Get Real to Get it Right

Get Real to Get it Right

Setting the listing price for your home is part art, part science. And with increased buyer activity in the market it makes this task just that bit more complex; because the market ultimately dictates your selling price.

The imperative in setting your listing price at a fair but attractive number is about attracting the right buyers to your property. Get your listing price too high or too low and quite simply, the wrong people will come looking.

The science of setting a listing price

This is complex and can involve many factors, including: comparison to similar listed and sold properties, property condition, its location, proximity to amenities, neighbouring properties, zoning, general market conditions, interest rates and of course buyer appetite, to name a few variables.

The art of setting a listing price

Let’s be honest here – the art of setting a listing price – is about gut feeling, which many agents wouldn’t admit to but can influence a listing price suggestion. A great agent will always do their research and gather the data, but ‘gut’ feelings, based on experience, can play a part.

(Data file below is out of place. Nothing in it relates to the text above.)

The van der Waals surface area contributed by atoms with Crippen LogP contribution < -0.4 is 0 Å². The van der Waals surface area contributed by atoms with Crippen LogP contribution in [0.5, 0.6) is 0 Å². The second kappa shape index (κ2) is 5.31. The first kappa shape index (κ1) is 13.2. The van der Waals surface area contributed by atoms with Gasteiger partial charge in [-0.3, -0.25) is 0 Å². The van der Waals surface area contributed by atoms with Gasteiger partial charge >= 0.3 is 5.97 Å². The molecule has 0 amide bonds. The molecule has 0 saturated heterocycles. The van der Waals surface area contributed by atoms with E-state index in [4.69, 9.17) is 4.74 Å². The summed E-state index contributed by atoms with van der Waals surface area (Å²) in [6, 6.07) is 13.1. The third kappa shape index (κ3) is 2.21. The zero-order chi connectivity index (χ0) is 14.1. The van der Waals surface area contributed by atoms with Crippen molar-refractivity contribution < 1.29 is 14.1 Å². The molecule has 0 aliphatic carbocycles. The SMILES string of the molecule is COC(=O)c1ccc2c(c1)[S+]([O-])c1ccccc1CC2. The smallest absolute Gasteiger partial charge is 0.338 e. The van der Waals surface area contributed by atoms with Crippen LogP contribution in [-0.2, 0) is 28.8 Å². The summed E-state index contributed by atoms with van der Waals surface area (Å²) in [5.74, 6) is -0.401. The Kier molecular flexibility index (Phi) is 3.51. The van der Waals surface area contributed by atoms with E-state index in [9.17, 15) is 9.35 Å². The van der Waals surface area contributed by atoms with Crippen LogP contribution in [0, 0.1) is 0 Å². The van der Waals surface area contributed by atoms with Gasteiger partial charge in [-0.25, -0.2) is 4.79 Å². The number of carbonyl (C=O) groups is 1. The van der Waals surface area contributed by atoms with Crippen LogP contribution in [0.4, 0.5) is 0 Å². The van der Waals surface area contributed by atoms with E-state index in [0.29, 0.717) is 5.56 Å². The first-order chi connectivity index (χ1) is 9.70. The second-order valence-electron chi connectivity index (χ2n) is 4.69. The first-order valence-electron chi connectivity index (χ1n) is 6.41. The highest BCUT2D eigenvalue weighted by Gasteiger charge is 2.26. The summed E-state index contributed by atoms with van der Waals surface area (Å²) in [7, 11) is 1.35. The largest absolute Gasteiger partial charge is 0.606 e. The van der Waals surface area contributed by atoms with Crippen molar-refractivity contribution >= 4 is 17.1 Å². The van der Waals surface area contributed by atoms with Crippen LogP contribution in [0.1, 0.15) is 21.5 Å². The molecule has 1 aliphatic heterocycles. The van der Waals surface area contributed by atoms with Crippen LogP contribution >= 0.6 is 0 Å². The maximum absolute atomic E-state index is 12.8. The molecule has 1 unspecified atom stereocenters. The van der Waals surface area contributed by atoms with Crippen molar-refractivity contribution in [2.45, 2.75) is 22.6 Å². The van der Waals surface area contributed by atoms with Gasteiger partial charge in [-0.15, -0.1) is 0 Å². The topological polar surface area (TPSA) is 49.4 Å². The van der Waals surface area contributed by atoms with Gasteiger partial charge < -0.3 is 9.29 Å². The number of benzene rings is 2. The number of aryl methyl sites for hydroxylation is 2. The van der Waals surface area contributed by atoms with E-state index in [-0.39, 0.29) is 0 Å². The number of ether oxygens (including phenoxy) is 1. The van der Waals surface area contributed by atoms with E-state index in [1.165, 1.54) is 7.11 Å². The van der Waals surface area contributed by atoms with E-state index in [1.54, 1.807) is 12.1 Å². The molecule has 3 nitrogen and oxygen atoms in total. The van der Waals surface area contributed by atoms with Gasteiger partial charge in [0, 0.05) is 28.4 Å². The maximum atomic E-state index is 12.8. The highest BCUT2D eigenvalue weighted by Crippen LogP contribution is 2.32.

So – remember our goal is to set a realistic listing price – what happens when some of the ‘science’ factors are vague, or your property has unique features, or buyers are really hungry for what you’ve got? Sometimes the best approach is to let the market tell you the price. And this is a good thing …

Most people when listing their property will already have an ‘ideal’ figure firmly in their grip. But that figure, as well as the one that the real estate agent suggests, is not always that important. Ultimately, what matters is what buyers think. Or put another way, what someone will actually pay.

It’s all in the offers

Research indicates that the first offers you get are usually the best. Rejecting these offers – holding out for a higher offer – can mean the difference between selling for a realistic price or selling for a heavily discounted price.

Buyers avoid properties that have been listed for too long, believing (true or not) that there must be something wrong with them and if they make an offer at all, will make the ‘let’s just put in a ridiculously low’ offer.

If a property is advertised at too high a price you can seriously damage your prospect of a quick sale. Start out with the end in mind. Think about who your buyers will be: a buyer with a budget of $500K probably won’t be looking at $550K properties. Price your property fairly and the right buyers will come.

More simply said than done at times, but properties that are priced correctly at the point of listing will always attract more buyers. And we all know that more potential buyers can deliver a greater selling price.

Your greatest risk to getting the price you want is setting the bar too high and choosing a real estate agent based on an unrealistic valuation.

 

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